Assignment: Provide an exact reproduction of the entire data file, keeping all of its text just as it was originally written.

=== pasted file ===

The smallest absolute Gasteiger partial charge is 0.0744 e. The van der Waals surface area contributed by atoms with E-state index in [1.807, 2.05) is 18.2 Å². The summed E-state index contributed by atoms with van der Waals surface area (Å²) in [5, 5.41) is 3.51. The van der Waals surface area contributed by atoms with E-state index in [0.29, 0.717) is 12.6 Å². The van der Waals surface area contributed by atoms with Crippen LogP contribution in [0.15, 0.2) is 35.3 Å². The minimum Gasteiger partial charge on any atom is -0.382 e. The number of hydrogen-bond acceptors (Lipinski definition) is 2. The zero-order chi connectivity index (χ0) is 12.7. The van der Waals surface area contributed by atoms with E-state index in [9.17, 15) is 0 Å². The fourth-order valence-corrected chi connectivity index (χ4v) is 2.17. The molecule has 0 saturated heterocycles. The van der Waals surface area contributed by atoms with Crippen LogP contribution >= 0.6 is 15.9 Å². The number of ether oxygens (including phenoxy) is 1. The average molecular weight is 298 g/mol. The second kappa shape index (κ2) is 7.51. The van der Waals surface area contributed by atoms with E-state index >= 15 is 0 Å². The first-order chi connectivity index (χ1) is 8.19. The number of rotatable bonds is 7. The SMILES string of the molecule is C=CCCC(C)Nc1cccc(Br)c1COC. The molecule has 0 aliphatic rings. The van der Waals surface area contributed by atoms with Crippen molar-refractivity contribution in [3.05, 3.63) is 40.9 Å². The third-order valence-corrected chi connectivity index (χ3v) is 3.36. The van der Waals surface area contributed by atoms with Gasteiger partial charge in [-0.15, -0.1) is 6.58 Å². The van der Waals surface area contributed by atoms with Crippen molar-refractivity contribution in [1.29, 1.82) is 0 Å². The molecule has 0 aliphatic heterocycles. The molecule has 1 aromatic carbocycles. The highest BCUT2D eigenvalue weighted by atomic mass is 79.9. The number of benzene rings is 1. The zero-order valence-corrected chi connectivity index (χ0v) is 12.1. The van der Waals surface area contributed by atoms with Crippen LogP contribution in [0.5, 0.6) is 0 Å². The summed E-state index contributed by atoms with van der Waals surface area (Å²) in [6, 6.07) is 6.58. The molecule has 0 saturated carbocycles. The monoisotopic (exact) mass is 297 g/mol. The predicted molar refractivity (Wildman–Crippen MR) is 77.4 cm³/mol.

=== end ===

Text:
The smallest absolute Gasteiger partial charge is 0.0744 e. The van der Waals surface area contributed by atoms with E-state index in [1.807, 2.05) is 18.2 Å². The summed E-state index contributed by atoms with van der Waals surface area (Å²) in [5, 5.41) is 3.51. The van der Waals surface area contributed by atoms with E-state index in [0.29, 0.717) is 12.6 Å². The van der Waals surface area contributed by atoms with Crippen LogP contribution in [0.15, 0.2) is 35.3 Å². The minimum Gasteiger partial charge on any atom is -0.382 e. The number of hydrogen-bond acceptors (Lipinski definition) is 2. The zero-order chi connectivity index (χ0) is 12.7. The van der Waals surface area contributed by atoms with E-state index in [9.17, 15) is 0 Å². The fourth-order valence-corrected chi connectivity index (χ4v) is 2.17. The molecule has 0 saturated heterocycles. The van der Waals surface area contributed by atoms with Crippen LogP contribution >= 0.6 is 15.9 Å². The number of ether oxygens (including phenoxy) is 1. The average molecular weight is 298 g/mol. The second kappa shape index (κ2) is 7.51. The van der Waals surface area contributed by atoms with E-state index >= 15 is 0 Å². The first-order chi connectivity index (χ1) is 8.19. The number of rotatable bonds is 7. The SMILES string of the molecule is C=CCCC(C)Nc1cccc(Br)c1COC. The molecule has 0 aliphatic rings. The van der Waals surface area contributed by atoms with Crippen molar-refractivity contribution in [3.05, 3.63) is 40.9 Å². The third-order valence-corrected chi connectivity index (χ3v) is 3.36. The van der Waals surface area contributed by atoms with Gasteiger partial charge in [-0.15, -0.1) is 6.58 Å². The van der Waals surface area contributed by atoms with Crippen molar-refractivity contribution in [1.29, 1.82) is 0 Å². The molecule has 0 aliphatic heterocycles. The molecule has 1 aromatic carbocycles. The highest BCUT2D eigenvalue weighted by atomic mass is 79.9. The number of benzene rings is 1. The zero-order valence-corrected chi connectivity index (χ0v) is 12.1. The van der Waals surface area contributed by atoms with Crippen LogP contribution in [0.5, 0.6) is 0 Å². The summed E-state index contributed by atoms with van der Waals surface area (Å²) in [6, 6.07) is 6.58. The molecule has 0 saturated carbocycles. The monoisotopic (exact) mass is 297 g/mol. The predicted molar refractivity (Wildman–Crippen MR) is 77.4 cm³/mol.